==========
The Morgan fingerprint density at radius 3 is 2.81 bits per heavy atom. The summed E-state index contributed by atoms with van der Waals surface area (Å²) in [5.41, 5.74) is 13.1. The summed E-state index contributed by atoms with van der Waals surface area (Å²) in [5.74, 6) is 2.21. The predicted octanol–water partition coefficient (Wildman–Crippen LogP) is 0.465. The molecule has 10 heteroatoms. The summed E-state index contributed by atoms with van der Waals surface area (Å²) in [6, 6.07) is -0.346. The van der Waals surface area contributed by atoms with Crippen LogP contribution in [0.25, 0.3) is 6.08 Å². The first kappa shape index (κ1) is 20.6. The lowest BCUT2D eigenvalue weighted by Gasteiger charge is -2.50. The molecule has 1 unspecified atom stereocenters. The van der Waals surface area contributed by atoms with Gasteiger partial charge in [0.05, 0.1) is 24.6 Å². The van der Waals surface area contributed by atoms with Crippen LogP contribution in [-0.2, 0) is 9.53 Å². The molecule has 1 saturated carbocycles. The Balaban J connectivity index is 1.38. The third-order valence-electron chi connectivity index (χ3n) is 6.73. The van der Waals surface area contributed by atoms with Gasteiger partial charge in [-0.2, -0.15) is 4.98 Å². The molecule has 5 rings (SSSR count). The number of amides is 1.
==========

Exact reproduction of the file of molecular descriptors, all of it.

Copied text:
The Morgan fingerprint density at radius 3 is 2.81 bits per heavy atom. The summed E-state index contributed by atoms with van der Waals surface area (Å²) in [5.41, 5.74) is 13.1. The summed E-state index contributed by atoms with van der Waals surface area (Å²) in [5.74, 6) is 2.21. The predicted octanol–water partition coefficient (Wildman–Crippen LogP) is 0.465. The molecule has 10 heteroatoms. The summed E-state index contributed by atoms with van der Waals surface area (Å²) in [6, 6.07) is -0.346. The van der Waals surface area contributed by atoms with Crippen LogP contribution in [0.25, 0.3) is 6.08 Å². The first kappa shape index (κ1) is 20.6. The lowest BCUT2D eigenvalue weighted by Gasteiger charge is -2.50. The molecule has 1 unspecified atom stereocenters. The van der Waals surface area contributed by atoms with Gasteiger partial charge in [0.05, 0.1) is 24.6 Å². The van der Waals surface area contributed by atoms with Crippen LogP contribution in [-0.2, 0) is 9.53 Å². The molecule has 1 saturated carbocycles. The Balaban J connectivity index is 1.38. The third-order valence-electron chi connectivity index (χ3n) is 6.73. The van der Waals surface area contributed by atoms with Gasteiger partial charge in [-0.2, -0.15) is 4.98 Å². The molecule has 5 rings (SSSR count). The number of amides is 1.